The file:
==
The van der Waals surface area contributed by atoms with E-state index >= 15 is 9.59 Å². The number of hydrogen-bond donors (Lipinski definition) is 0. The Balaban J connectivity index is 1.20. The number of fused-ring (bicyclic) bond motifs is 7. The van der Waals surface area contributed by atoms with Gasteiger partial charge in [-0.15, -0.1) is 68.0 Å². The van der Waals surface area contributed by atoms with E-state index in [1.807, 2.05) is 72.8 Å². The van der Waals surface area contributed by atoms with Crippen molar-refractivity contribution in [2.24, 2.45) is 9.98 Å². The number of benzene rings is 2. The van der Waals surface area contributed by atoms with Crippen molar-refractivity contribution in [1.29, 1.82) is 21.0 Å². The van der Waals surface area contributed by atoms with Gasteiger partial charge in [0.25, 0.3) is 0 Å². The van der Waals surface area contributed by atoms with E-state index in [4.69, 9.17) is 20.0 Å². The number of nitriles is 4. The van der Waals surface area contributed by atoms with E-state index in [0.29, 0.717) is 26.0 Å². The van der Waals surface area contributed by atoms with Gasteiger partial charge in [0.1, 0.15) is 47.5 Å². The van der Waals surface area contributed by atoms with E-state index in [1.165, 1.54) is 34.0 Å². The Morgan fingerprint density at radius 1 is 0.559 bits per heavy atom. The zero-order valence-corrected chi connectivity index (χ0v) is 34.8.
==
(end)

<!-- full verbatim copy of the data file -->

The van der Waals surface area contributed by atoms with E-state index >= 15 is 9.59 Å². The number of hydrogen-bond donors (Lipinski definition) is 0. The Balaban J connectivity index is 1.20. The number of fused-ring (bicyclic) bond motifs is 7. The van der Waals surface area contributed by atoms with Gasteiger partial charge in [-0.15, -0.1) is 68.0 Å². The van der Waals surface area contributed by atoms with E-state index in [1.807, 2.05) is 72.8 Å². The van der Waals surface area contributed by atoms with Crippen molar-refractivity contribution in [2.24, 2.45) is 9.98 Å². The number of benzene rings is 2. The van der Waals surface area contributed by atoms with Crippen molar-refractivity contribution in [1.29, 1.82) is 21.0 Å². The van der Waals surface area contributed by atoms with Gasteiger partial charge in [0.25, 0.3) is 0 Å². The van der Waals surface area contributed by atoms with E-state index in [4.69, 9.17) is 20.0 Å². The number of nitriles is 4. The van der Waals surface area contributed by atoms with E-state index in [0.29, 0.717) is 26.0 Å². The van der Waals surface area contributed by atoms with Gasteiger partial charge in [0.1, 0.15) is 47.5 Å². The van der Waals surface area contributed by atoms with E-state index in [1.165, 1.54) is 34.0 Å². The Morgan fingerprint density at radius 1 is 0.559 bits per heavy atom. The zero-order valence-corrected chi connectivity index (χ0v) is 34.8.